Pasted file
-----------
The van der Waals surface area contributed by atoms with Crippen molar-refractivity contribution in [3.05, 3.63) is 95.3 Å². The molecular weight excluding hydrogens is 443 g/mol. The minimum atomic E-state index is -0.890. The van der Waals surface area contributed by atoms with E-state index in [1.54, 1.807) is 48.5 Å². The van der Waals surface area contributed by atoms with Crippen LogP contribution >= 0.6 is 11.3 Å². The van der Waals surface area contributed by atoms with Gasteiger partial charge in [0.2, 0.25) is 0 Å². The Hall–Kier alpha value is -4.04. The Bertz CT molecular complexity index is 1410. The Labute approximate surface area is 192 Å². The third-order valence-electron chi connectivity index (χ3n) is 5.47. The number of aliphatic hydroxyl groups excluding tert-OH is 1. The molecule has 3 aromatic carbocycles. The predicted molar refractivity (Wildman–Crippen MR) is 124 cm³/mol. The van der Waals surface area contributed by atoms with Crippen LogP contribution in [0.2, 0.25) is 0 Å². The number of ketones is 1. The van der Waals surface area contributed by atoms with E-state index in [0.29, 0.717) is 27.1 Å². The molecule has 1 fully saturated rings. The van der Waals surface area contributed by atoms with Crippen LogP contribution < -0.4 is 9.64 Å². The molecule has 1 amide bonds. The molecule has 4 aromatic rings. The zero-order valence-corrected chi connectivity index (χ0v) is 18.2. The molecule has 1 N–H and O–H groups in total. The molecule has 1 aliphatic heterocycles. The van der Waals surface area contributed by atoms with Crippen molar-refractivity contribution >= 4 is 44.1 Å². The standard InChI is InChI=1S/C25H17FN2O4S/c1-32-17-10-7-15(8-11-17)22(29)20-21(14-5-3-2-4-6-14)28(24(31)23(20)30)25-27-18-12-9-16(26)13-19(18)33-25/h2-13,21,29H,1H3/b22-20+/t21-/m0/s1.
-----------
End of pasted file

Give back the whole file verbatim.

The van der Waals surface area contributed by atoms with Crippen molar-refractivity contribution in [3.05, 3.63) is 95.3 Å². The molecular weight excluding hydrogens is 443 g/mol. The minimum atomic E-state index is -0.890. The van der Waals surface area contributed by atoms with E-state index in [1.54, 1.807) is 48.5 Å². The van der Waals surface area contributed by atoms with Crippen LogP contribution >= 0.6 is 11.3 Å². The van der Waals surface area contributed by atoms with Gasteiger partial charge in [0.2, 0.25) is 0 Å². The Hall–Kier alpha value is -4.04. The Bertz CT molecular complexity index is 1410. The Labute approximate surface area is 192 Å². The third-order valence-electron chi connectivity index (χ3n) is 5.47. The number of aliphatic hydroxyl groups excluding tert-OH is 1. The molecule has 3 aromatic carbocycles. The predicted molar refractivity (Wildman–Crippen MR) is 124 cm³/mol. The van der Waals surface area contributed by atoms with Crippen LogP contribution in [0.2, 0.25) is 0 Å². The number of ketones is 1. The van der Waals surface area contributed by atoms with E-state index in [0.29, 0.717) is 27.1 Å². The molecule has 1 fully saturated rings. The van der Waals surface area contributed by atoms with Crippen LogP contribution < -0.4 is 9.64 Å². The molecule has 1 amide bonds. The molecule has 4 aromatic rings. The zero-order valence-corrected chi connectivity index (χ0v) is 18.2. The molecule has 1 N–H and O–H groups in total. The molecule has 1 aliphatic heterocycles. The van der Waals surface area contributed by atoms with Crippen molar-refractivity contribution >= 4 is 44.1 Å². The standard InChI is InChI=1S/C25H17FN2O4S/c1-32-17-10-7-15(8-11-17)22(29)20-21(14-5-3-2-4-6-14)28(24(31)23(20)30)25-27-18-12-9-16(26)13-19(18)33-25/h2-13,21,29H,1H3/b22-20+/t21-/m0/s1.